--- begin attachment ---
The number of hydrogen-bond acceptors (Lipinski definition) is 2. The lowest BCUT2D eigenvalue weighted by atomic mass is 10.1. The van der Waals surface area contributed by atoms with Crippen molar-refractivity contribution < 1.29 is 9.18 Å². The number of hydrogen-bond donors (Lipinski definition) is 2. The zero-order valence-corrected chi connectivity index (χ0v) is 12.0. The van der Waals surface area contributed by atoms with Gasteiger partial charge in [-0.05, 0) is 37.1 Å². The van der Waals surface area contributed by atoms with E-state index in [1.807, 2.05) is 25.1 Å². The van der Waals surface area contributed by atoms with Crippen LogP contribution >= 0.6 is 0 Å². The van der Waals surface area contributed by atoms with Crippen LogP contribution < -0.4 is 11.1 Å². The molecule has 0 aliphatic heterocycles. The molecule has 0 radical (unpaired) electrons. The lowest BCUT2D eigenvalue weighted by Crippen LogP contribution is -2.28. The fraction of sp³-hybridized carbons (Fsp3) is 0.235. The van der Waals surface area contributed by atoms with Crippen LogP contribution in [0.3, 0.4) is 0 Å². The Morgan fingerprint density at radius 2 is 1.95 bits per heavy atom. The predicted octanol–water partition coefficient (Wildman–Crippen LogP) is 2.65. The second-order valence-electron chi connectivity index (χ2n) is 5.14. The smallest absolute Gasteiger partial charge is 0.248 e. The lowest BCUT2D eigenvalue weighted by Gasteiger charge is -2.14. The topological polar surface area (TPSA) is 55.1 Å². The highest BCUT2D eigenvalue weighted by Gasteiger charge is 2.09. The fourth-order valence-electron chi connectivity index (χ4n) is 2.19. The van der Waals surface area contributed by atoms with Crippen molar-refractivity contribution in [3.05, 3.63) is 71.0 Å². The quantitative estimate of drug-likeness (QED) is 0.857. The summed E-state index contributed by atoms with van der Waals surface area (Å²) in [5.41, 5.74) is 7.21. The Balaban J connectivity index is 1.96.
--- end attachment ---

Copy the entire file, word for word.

The number of hydrogen-bond acceptors (Lipinski definition) is 2. The lowest BCUT2D eigenvalue weighted by atomic mass is 10.1. The van der Waals surface area contributed by atoms with Crippen molar-refractivity contribution < 1.29 is 9.18 Å². The number of hydrogen-bond donors (Lipinski definition) is 2. The zero-order valence-corrected chi connectivity index (χ0v) is 12.0. The van der Waals surface area contributed by atoms with Gasteiger partial charge in [-0.05, 0) is 37.1 Å². The van der Waals surface area contributed by atoms with E-state index in [1.807, 2.05) is 25.1 Å². The van der Waals surface area contributed by atoms with Crippen LogP contribution >= 0.6 is 0 Å². The van der Waals surface area contributed by atoms with Crippen LogP contribution < -0.4 is 11.1 Å². The molecule has 0 aliphatic heterocycles. The molecule has 0 radical (unpaired) electrons. The lowest BCUT2D eigenvalue weighted by Crippen LogP contribution is -2.28. The fraction of sp³-hybridized carbons (Fsp3) is 0.235. The van der Waals surface area contributed by atoms with Crippen LogP contribution in [0.3, 0.4) is 0 Å². The Morgan fingerprint density at radius 2 is 1.95 bits per heavy atom. The predicted octanol–water partition coefficient (Wildman–Crippen LogP) is 2.65. The second-order valence-electron chi connectivity index (χ2n) is 5.14. The smallest absolute Gasteiger partial charge is 0.248 e. The lowest BCUT2D eigenvalue weighted by Gasteiger charge is -2.14. The topological polar surface area (TPSA) is 55.1 Å². The highest BCUT2D eigenvalue weighted by Gasteiger charge is 2.09. The fourth-order valence-electron chi connectivity index (χ4n) is 2.19. The van der Waals surface area contributed by atoms with Crippen molar-refractivity contribution in [3.05, 3.63) is 71.0 Å². The quantitative estimate of drug-likeness (QED) is 0.857. The summed E-state index contributed by atoms with van der Waals surface area (Å²) in [5.41, 5.74) is 7.21. The Balaban J connectivity index is 1.96.